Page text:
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A historic Christian Armenian town situated just a mile from the Turkish border in northwest Syria, Kessab is now among the war’s many casualties. On the morning of 21 March, the town was seized by opposition fighters from three Islamic militant groups: Jabhat al-Nusra, Sham al-Islam, and Ansar al-Sham. For Armenians around the world, the event conjured memories of past traumas as one of two remaining Armenian areas that survived the Armenian Genocide of 1915 was depopulated. The last remaining Armenian village in Turkey, Vakıflı, located across the border, is now a safe haven for some of Kessab’s former residents. Three weeks after the capture of Kessab, the event continues to take on a life of its own as various factions in the conflict seek to instrumentalize the tragedy to construct their own versions of reality, a phenomenon that could be called Syria’s Rashomon effect.
[View of Kessab and Surrounding Environs (Photo courtesy of Stefan Winter)]
Kessab was relatively quiet over the last three years but has new value as a launching point for an opposition campaign against the coastal town of Latakia, which lies within the regime’s Alawite heartland. Militants call this campaign al-Anfal (“The Spoils”), a label taken from a chapter title of the Quran connoting the hope of defeating Asad against changing odds after a recent opposition defeat in Yabrud near Damascus. Since the uprising, Kessab’s grassroots militias took up arms to repel militants who sought to enter the mountains. The morning of the raid, Turkey opened the border allowing militias to cross into Syria perhaps to tip the balance against recent Asad gains in the south. However, many Armenians, including the Armenian National Committee of America (ANCA) and subsequent Armenian activists quickly linked Turkey’s role in Kessab three weeks ago to the 1915 Armenian Genocide—an event commemorated later this month on 24 April.
While dismissed by the opposition, Armenian fears are not completely baseless. Some Islamist opposition militias carry their own unique brand of takfiri sectarianism evidenced by videoed beheadings and forced conversions of Shiites and Christians. Events like the depopulation of Kessab do little to assuage Armenian fears of annihilation that remain alive after a century. Although guerilla groups are often in conflict with one another, they have in common attacks Christian villages, conversion of churches into militia headquarters as in Raqqa, desecration and looting of religious objects, kidnapping and forcibly converting Christians to Islam, and summarily executing minorities and even fellow Sunni Muslim fighters by mistake in the streets. Yet, aside from the removal of a cross from a church rooftop, there was no mass destruction in Kessab when it was captured.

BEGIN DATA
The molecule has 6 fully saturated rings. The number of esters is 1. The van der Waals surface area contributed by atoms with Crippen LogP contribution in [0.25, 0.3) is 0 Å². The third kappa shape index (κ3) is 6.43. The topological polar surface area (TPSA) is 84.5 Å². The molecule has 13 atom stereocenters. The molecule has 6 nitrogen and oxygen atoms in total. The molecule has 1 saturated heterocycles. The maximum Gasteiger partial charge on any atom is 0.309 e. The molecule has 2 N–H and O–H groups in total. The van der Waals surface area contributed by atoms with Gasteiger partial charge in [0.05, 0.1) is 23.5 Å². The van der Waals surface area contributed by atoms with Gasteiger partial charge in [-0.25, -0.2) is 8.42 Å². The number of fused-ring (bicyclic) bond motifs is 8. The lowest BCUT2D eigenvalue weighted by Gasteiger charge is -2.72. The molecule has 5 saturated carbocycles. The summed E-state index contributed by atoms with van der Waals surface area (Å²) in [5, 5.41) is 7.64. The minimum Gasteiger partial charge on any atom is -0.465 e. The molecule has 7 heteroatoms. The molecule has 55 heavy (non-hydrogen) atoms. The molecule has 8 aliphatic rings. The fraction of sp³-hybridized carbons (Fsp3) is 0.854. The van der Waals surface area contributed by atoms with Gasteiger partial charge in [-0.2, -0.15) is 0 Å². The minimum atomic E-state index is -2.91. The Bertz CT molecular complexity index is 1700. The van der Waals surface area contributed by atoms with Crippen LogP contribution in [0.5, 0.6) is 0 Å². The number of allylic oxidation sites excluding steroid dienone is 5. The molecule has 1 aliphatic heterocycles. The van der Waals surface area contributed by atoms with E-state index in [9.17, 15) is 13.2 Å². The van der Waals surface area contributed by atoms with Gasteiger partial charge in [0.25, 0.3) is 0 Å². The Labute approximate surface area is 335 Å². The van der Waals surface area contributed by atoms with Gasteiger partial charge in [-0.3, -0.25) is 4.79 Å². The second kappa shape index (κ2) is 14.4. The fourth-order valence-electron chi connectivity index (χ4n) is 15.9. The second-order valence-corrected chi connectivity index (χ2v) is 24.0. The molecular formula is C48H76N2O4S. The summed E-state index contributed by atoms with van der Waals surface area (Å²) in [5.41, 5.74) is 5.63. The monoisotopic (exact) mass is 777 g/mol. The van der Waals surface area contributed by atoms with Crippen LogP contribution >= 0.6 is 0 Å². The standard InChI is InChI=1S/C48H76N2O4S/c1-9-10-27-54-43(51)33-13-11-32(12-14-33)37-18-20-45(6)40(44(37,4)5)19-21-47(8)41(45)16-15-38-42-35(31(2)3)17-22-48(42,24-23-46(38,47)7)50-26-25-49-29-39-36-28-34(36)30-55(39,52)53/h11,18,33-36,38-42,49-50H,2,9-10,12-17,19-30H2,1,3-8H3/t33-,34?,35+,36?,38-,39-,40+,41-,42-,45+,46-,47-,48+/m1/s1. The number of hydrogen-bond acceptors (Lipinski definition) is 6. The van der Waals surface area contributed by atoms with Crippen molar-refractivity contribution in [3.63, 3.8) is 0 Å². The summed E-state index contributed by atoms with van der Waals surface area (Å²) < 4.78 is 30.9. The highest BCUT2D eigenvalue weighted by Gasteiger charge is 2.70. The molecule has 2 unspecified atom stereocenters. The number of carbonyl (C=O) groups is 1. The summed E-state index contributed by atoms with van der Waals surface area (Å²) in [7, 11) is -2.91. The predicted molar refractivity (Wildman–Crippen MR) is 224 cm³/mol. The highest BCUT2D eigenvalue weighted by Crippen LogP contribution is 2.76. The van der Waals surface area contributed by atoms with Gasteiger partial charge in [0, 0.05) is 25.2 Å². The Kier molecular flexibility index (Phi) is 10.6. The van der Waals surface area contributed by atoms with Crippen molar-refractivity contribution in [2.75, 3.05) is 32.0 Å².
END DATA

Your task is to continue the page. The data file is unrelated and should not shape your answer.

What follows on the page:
[Photo of Alleged Cross Destruction Within a Church in Kessab]
The Armenian community continues to protest Kessab’s capture. The #SaveKessab campaign launched via social media contains many important facts about Kessab, but the nature of circulation on the internet also afforded the spreading of erroneous information. True, the current depopulation of Kessab echoes two other evacuations in the last century—1909 and 1915—and Turkey was involved in each instance. But what has not been clarified is that although eighty people were reported as killed in the raid by Asbarez, an Armenian news service, only two casualties are confirmed as Armenian to date. While those deaths are important, diaspora Armenians continue to publish exaggerated articles claiming “a NATO-backed second genocide” is taking place in Kessab. Other Armenian news services have offered more balanced coverage, The Armenian Weekly focused on the two thousand Armenians evacuated to Latakia where they are sheltered in the Virgin Mary Mother of God Armenian Church and given humanitarian assistance by the Armenian Red Cross. The news service has also focused on the search for ten missing Kessab Armenians who never made it to Latakia.
So, why did Armenians evacuate Kessab? Here it is useful to examine al-Nusra’s capture of the Aramaic-speaking town of Maaloula outside Damascus in September 2013—a place of little to no strategic military value. Symbolism trumped strategy in Maaloula as the Mar Taqla monastery, named after an early Christian saint who fled Roman persecution interned within its walls, was seized and thirteen of its nuns were held captive for three months. The nuns were released on 9 March after Qatar reportedly ransomed them for sixteen million dollars. Over the last two years, the depopulation of Christians in Homs (reduced to ten percent of its original prewar size), Maaloula, and Kessab have magnified existing fears that Syria’s Christians may not survive Syria’s war.
[Kessab Armenians attend mass after arrival in Latakia]
Considering the deep connections between Armenian communities over several centuries, many recently exiled residents who fled Kessab were internally displaced Armenians from Aleppo who fled the fighting in August 2012. Now triple exiled, these refugees huddle in the Armenian Church in Latakia on the coast awaiting their fate, joining over seven million displaced Syrians internally and regionally. Certainly, the disappearance of two thousand Armenians in Kessab may mean little numerically in the larger tragedy of 140,000 dead over the last three years. What it does offer is another way of viewing a conflict that threatens to erase century-old communities that comprise Syria’s mosaic of over sixteen religious and ethnic communities.